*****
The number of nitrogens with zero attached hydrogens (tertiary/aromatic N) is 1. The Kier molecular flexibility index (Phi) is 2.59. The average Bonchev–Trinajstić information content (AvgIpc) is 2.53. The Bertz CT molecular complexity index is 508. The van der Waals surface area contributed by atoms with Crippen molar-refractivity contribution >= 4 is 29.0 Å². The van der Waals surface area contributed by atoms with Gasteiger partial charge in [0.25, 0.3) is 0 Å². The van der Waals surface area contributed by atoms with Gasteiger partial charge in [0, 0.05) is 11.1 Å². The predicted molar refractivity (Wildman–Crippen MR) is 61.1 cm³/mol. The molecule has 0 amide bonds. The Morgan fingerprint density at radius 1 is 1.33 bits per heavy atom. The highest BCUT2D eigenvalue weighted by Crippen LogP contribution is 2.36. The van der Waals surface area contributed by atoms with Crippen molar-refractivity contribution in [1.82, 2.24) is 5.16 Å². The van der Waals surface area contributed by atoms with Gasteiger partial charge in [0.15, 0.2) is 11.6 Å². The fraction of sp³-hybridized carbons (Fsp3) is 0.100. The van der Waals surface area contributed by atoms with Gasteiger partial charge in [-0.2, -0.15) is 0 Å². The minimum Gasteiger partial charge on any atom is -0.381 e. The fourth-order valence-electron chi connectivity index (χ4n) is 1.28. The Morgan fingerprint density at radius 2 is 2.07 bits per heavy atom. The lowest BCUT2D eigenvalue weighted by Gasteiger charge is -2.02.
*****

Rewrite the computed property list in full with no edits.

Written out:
The number of nitrogens with zero attached hydrogens (tertiary/aromatic N) is 1. The Kier molecular flexibility index (Phi) is 2.59. The average Bonchev–Trinajstić information content (AvgIpc) is 2.53. The Bertz CT molecular complexity index is 508. The van der Waals surface area contributed by atoms with Crippen molar-refractivity contribution >= 4 is 29.0 Å². The van der Waals surface area contributed by atoms with Gasteiger partial charge in [0.25, 0.3) is 0 Å². The van der Waals surface area contributed by atoms with Gasteiger partial charge in [0, 0.05) is 11.1 Å². The predicted molar refractivity (Wildman–Crippen MR) is 61.1 cm³/mol. The molecule has 0 amide bonds. The Morgan fingerprint density at radius 1 is 1.33 bits per heavy atom. The highest BCUT2D eigenvalue weighted by Crippen LogP contribution is 2.36. The van der Waals surface area contributed by atoms with Crippen molar-refractivity contribution in [1.82, 2.24) is 5.16 Å². The van der Waals surface area contributed by atoms with Gasteiger partial charge in [0.15, 0.2) is 11.6 Å². The fraction of sp³-hybridized carbons (Fsp3) is 0.100. The van der Waals surface area contributed by atoms with Gasteiger partial charge in [-0.2, -0.15) is 0 Å². The minimum Gasteiger partial charge on any atom is -0.381 e. The fourth-order valence-electron chi connectivity index (χ4n) is 1.28. The Morgan fingerprint density at radius 2 is 2.07 bits per heavy atom. The lowest BCUT2D eigenvalue weighted by Gasteiger charge is -2.02.